From A to ZZ with Robin Hood Brians

Have you ever had the Chili’s baby back rib jingle stuck in your head? Would you have guessed its author built an audio recording studio in Tyler and that ZZ Top recorded their first four albums there and that it’s still going strong now for 50 years?

It was 1963. Zip codes and the first diet soda were introduced, the Beatles scored their first #1, and Robin Hood Brians was preparing to make his mark on the music industry.

Born in Corsicana, then relocated to Edom by 1945, Brians started school and discovered music at age five. He performed with multiple acts growing up. After nine years of classical piano lessons, it seemed a lot cooler to play like Jerry Lee Lewis, so he figured out how to do that. The converted rocker formed Robin Hood and His Merry Men during his high school years, and performed all around East Texas. He graduated Tyler High School in 1957 (a year before Robert E. Lee opened).

Brians wrote a song called "Dis-A-Itty-Bit" which was recorded at KTBB studio in Tyler. His drummer’s dad was a jukebox operator who played the song in Dallas. Fraternity Records of Cincinnati, Ohio, caught wind.  By December 1957, Brians was in Nashville. Fraternity arranged for the fresh talent to split a session with two artists. The other two went first, leaving Brians a meager 30 minutes to cut two songs. He did both on the first take, and ignited a passion that is still making music today.

Back home, a friend, Robie Morgan, engineer at KDOK Tyler, built Brians a 10- channel mixing board. Brians insisted each channel have its own high and low equalizer, allowing the highest and lowest sound frequencies to be manipulated in a way that would prevent distortion and improve clarity on the small speakers in transistor radios. That was virtually unheard of and thought unnecessary, but today is standard on any mixing console.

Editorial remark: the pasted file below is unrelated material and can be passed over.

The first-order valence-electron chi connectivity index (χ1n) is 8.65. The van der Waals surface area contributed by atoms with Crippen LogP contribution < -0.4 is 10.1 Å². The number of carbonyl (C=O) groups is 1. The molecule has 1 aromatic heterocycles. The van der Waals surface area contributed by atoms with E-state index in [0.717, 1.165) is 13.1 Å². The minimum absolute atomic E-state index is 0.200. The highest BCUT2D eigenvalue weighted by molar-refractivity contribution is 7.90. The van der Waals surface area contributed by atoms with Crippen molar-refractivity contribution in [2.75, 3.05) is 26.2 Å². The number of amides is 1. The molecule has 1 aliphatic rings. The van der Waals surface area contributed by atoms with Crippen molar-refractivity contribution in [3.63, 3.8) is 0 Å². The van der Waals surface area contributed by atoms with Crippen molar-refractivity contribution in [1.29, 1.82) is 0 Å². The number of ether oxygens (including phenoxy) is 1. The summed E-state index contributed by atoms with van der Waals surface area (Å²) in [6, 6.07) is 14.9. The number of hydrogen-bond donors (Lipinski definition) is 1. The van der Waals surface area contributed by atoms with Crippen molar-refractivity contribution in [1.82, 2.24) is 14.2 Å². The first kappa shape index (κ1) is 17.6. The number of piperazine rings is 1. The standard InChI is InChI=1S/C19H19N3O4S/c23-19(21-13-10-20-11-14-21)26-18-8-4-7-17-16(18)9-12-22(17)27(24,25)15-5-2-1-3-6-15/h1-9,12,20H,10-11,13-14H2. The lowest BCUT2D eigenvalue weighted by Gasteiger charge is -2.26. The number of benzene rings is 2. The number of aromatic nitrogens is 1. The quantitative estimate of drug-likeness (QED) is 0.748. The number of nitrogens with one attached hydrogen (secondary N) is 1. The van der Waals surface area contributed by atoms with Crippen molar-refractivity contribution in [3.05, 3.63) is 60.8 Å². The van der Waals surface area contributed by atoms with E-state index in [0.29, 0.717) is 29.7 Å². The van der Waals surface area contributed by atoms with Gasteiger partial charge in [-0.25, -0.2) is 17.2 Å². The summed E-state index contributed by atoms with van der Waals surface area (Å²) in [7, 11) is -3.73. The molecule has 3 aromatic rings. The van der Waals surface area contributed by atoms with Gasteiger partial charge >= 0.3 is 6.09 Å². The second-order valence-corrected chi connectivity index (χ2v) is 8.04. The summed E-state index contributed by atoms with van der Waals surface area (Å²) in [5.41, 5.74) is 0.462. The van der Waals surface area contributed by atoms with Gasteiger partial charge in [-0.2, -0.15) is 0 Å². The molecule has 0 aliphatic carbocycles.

He began hanging microphones in the living room and dining room of his parents home, stretching cables down the hall. After a noise complaint and plenty of sleepless nights for his parents, Robin’s dad, Bob, decided to move the operation to the back yard. Robin’s sister drew the plans. Over nine months he and his parents built what is now Robin Hood Studios. In July 1963, they were open to the public.

Tragically, the November evening of President Kennedy’s assassination, Bob died suddenly leaving Robin as head of household. With his mother managing schedules, telephones, and the coffee pot, Robin recorded anyone performing any genre ranging from square dance music, to vocal groups, horn ensembles, or rock bands. Eventually his skill and sound earned the attention of successful labels that sent him business. Besides ZZ TOP, his client list grew to include Joe Stampley, Tony Douglas, Don Henley, James Brown, Ike & Tina Turner, Mouse and The Traps, Stevie Ray Vaughn, Gary Allen, and Bugs Henderson among others.

On June 10, ZZ Top released "The Complete Studio Albums (1970-1990)." This release is special because their debut album is available in its original mix, which was engineered by Brians. ZZ Top recorded there twice as The Moving Sidewalks, then returned a third time with a new name, ZZ Top. Founding members Billy Gibbons and drummer Frank Beard had also acquired a new bass player Dusty Hill along with their new manger and Waxahachie native Bill Ham.

Brians sent Ham to Country Tavern on Highway 31 towards Kilgore to get barbecue, not telling him it was a 30-mile trip one way. When Ham returned the sound was perfect and Ham then insisted all the songs be done that way.

Robin Hood Studios has grown through five renovations and embraced the conversion to digital technology. Brians engineering himself, knowing his equipment, and settling for no less than pristine sound, has kept the studio at the top of the list for fifty years.

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